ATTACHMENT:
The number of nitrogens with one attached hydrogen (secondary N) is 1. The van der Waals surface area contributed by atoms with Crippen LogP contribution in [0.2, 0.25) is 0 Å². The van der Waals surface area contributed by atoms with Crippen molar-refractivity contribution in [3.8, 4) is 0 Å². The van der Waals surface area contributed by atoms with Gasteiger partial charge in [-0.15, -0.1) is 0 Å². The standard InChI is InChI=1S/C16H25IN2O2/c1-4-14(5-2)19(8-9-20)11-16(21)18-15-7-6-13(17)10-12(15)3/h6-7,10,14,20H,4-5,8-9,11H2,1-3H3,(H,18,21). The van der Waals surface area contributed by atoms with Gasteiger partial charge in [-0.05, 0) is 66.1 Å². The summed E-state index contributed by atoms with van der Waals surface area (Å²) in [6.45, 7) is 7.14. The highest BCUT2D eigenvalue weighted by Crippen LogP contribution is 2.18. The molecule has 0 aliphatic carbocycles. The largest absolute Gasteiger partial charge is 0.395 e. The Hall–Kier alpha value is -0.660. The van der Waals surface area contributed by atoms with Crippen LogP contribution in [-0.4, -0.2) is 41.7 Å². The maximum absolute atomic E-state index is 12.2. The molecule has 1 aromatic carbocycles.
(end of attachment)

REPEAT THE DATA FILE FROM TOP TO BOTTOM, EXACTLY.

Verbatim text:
The number of nitrogens with one attached hydrogen (secondary N) is 1. The van der Waals surface area contributed by atoms with Crippen LogP contribution in [0.2, 0.25) is 0 Å². The van der Waals surface area contributed by atoms with Crippen molar-refractivity contribution in [3.8, 4) is 0 Å². The van der Waals surface area contributed by atoms with Gasteiger partial charge in [-0.15, -0.1) is 0 Å². The standard InChI is InChI=1S/C16H25IN2O2/c1-4-14(5-2)19(8-9-20)11-16(21)18-15-7-6-13(17)10-12(15)3/h6-7,10,14,20H,4-5,8-9,11H2,1-3H3,(H,18,21). The van der Waals surface area contributed by atoms with Gasteiger partial charge in [-0.05, 0) is 66.1 Å². The summed E-state index contributed by atoms with van der Waals surface area (Å²) in [6.45, 7) is 7.14. The highest BCUT2D eigenvalue weighted by Crippen LogP contribution is 2.18. The molecule has 0 aliphatic carbocycles. The largest absolute Gasteiger partial charge is 0.395 e. The Hall–Kier alpha value is -0.660. The van der Waals surface area contributed by atoms with Crippen LogP contribution in [-0.4, -0.2) is 41.7 Å². The maximum absolute atomic E-state index is 12.2. The molecule has 1 aromatic carbocycles.